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American Traveler Travel Nurse making the News on the Big Island
Boca Raton, FL November 2007
Over the past 6 years, Dawn Sheard, RN, has practiced in hospitals all over the U.S. "I'd always had the itch to travel," she says. "When the opportunity arose for an assignment in Hilo, Hawaii, I jumped at the chance."
Working in Hilo wasn't at all what Dawn, a mobile intensive care unit (ICU) nurse with Boca Raton, Florida-based American Traveler, expected, though. Hilo Medical Center (HMC) is a state-run facility that's one of only two major hospitals on the Big Island. Since there aren't many healthcare venues aside from the hospitals, the locals come to HMC to receive treatment for everything from coronary conditions, to minor injuries, to the common cold.
"I floated and worked wherever the need was greatest," says Dawn. "So, I might be on the ICU one day and pediatrics the next. And I had to learn new words and expressions to ensure I could communicate with my patients more effectively. That surprised me because before I had arrived, I didn't expect to encounter a language barrier in Hawaii."
Exploring the hotspots
When some friends decided to drop in for a visit, Dawn had a blast playing tour guide. She took them on all the usual excursions like snorkeling and whale watching. But, thanks to her travel assignment, she was also able to treat them to the sights, sounds, and tastes of Hawaii that tourists don't usually experience. "They had never been to Hawaii, so I spent a lot of time showing them around. By the end of the visit, they loved the place as much as I do."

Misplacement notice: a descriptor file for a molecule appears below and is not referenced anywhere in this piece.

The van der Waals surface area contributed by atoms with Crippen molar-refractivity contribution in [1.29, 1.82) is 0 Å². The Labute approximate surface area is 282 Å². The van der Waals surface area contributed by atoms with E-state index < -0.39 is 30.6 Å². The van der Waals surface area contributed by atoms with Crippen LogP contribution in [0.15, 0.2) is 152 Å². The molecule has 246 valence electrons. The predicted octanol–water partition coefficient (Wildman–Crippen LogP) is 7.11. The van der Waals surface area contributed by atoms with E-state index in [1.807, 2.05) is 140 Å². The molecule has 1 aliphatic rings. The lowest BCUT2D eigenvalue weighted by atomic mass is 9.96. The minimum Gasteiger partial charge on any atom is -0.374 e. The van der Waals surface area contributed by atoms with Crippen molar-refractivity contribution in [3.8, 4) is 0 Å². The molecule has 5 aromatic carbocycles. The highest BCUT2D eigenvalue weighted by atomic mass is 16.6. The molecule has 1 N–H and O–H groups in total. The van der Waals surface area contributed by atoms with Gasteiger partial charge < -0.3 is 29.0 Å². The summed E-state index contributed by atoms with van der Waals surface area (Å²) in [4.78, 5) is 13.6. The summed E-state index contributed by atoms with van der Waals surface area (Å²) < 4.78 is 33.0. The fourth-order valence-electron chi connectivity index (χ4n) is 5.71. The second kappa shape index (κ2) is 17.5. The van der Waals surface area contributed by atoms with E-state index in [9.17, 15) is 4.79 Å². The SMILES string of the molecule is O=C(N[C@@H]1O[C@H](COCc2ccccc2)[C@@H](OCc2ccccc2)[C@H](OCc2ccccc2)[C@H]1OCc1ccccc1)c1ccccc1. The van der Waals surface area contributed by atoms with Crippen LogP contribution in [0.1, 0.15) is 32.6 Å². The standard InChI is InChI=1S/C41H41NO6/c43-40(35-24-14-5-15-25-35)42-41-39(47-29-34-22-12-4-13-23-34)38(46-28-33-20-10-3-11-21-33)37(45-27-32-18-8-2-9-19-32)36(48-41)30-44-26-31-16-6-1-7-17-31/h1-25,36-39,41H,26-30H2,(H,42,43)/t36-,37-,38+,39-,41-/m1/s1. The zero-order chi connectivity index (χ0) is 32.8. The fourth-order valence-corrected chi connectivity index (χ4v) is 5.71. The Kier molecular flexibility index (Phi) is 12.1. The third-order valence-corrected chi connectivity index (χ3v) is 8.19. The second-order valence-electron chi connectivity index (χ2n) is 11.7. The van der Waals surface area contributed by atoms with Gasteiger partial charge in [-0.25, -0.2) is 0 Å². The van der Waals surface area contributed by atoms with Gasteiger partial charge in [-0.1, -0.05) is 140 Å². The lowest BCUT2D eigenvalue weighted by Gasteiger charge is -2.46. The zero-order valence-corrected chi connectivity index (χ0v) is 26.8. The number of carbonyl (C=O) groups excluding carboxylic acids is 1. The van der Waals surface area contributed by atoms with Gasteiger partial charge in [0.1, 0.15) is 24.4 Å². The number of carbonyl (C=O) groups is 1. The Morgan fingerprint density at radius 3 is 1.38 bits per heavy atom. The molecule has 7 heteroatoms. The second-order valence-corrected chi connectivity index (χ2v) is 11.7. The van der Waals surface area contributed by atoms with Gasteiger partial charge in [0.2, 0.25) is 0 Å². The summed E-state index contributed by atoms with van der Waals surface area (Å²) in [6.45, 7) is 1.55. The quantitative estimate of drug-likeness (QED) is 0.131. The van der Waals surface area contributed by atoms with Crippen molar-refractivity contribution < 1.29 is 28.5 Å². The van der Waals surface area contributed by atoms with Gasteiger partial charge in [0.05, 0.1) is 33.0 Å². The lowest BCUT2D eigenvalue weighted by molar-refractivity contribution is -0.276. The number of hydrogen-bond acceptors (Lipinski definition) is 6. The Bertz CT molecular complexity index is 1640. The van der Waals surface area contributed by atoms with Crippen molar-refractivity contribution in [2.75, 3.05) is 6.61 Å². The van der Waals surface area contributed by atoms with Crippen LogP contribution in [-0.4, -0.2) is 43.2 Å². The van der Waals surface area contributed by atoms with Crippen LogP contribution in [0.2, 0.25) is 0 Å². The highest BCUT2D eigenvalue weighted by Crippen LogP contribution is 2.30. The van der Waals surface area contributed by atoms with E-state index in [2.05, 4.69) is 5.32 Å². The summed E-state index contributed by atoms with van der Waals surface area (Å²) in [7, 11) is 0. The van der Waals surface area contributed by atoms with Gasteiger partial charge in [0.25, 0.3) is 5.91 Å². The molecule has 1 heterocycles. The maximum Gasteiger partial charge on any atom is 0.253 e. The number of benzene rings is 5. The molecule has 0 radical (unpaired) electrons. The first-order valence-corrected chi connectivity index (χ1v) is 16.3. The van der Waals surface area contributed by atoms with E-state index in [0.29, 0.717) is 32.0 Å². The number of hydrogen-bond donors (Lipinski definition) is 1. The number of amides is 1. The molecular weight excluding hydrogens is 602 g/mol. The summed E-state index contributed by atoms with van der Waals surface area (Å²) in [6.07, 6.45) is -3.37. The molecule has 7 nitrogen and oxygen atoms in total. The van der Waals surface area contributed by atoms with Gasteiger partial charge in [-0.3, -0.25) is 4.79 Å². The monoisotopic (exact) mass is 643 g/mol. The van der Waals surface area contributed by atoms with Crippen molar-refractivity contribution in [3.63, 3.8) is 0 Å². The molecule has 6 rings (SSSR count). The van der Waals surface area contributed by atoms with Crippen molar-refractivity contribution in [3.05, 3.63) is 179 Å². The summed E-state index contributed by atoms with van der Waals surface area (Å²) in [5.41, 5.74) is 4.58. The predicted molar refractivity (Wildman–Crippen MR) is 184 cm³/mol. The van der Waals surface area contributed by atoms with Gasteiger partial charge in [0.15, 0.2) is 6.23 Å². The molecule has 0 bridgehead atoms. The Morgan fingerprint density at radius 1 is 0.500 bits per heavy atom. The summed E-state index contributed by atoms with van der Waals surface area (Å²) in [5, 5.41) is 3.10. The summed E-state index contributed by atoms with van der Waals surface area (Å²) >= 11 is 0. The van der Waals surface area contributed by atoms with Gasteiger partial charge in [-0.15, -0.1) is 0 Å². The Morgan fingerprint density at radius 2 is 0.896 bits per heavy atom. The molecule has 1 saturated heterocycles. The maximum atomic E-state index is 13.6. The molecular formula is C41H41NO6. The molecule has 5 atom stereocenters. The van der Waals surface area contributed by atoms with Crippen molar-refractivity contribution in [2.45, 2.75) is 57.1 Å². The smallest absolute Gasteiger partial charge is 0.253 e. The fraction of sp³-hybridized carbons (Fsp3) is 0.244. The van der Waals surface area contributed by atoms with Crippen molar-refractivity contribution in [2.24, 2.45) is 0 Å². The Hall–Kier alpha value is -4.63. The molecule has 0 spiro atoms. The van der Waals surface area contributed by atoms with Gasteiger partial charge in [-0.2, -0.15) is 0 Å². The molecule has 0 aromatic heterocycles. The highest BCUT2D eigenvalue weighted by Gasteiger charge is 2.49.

The first time she visited Kilauea at Volcanoes National Park, Dawn fell in love with the scenery. Its unique landscape includes both desert and tropical rain forest environments. "You can walk right up to the dormant cauldrons and cooled basins, flows from years past, and even stand next to the vents blowing 120-degree steam into the air. You can't see the actual lava, though."
Dawn wanted her friends to get the full effect of an active volcano, so they took a helicopter tour right over the Pu'u O'o Vent. "The helicopter took us over the active part of the volcano. It was a cloudless day, so we could see the actual lava bubbling and spewing. The surface had cooled enough that we couldn't see the flow moving until we flew about 7 miles down to the ocean. There, we could see it dripping right into the ocean, exploding and creating new land masses while we watched."
An avid photographer, Dawn collected some amazing shots of the volcano to add to her collection. "I brought my telephoto lens, so I was able to get close-ups of the vent and the lava dripping into the ocean," she recalls. "That trip was one of the coolest things I've ever done!"
Making plans for the future
Before she moves on to a new destination, Dawn—who is in the process of writing a book about travel nursing—likes to spend time soaking up an area's culture. Therefore, contract extensions and repeat assignments are normal for her. She has spent significant time in Northern California, Utah, Arizona, and South Carolina. Where does she plan to go next? "I'd like to accept a contract in Alaska before taking a few assignments overseas." So far, she has her sights set on England, Ireland, and Australia.
"I'm so lucky to be able to pick up every 6 months or so to explore another land and its people," Dawn relates. "That's why I recommend traveling to anyone who is flexible and secure in his or her skills. It's such a great life!"
Tales from the Road - The Big Island
Publication Date: November, 2007
By: Julie Anne Eason